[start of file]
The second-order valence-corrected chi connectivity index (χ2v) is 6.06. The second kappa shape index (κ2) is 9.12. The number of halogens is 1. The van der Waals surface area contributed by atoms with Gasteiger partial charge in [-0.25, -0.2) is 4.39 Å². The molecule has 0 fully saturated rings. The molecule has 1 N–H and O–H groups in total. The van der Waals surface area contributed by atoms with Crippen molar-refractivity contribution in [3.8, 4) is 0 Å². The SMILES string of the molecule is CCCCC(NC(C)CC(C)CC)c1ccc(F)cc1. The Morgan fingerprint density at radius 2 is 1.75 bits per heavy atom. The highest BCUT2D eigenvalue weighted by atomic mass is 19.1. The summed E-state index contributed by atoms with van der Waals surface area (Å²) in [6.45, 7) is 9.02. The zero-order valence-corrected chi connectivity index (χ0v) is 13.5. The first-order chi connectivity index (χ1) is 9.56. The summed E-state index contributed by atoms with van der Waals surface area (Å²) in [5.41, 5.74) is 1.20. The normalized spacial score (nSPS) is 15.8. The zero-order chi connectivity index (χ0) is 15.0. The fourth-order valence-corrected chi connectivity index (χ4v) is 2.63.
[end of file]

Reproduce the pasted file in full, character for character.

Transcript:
The second-order valence-corrected chi connectivity index (χ2v) is 6.06. The second kappa shape index (κ2) is 9.12. The number of halogens is 1. The van der Waals surface area contributed by atoms with Gasteiger partial charge in [-0.25, -0.2) is 4.39 Å². The molecule has 0 fully saturated rings. The molecule has 1 N–H and O–H groups in total. The van der Waals surface area contributed by atoms with Crippen molar-refractivity contribution in [3.8, 4) is 0 Å². The SMILES string of the molecule is CCCCC(NC(C)CC(C)CC)c1ccc(F)cc1. The Morgan fingerprint density at radius 2 is 1.75 bits per heavy atom. The highest BCUT2D eigenvalue weighted by atomic mass is 19.1. The summed E-state index contributed by atoms with van der Waals surface area (Å²) in [6.45, 7) is 9.02. The zero-order valence-corrected chi connectivity index (χ0v) is 13.5. The first-order chi connectivity index (χ1) is 9.56. The summed E-state index contributed by atoms with van der Waals surface area (Å²) in [5.41, 5.74) is 1.20. The normalized spacial score (nSPS) is 15.8. The zero-order chi connectivity index (χ0) is 15.0. The fourth-order valence-corrected chi connectivity index (χ4v) is 2.63.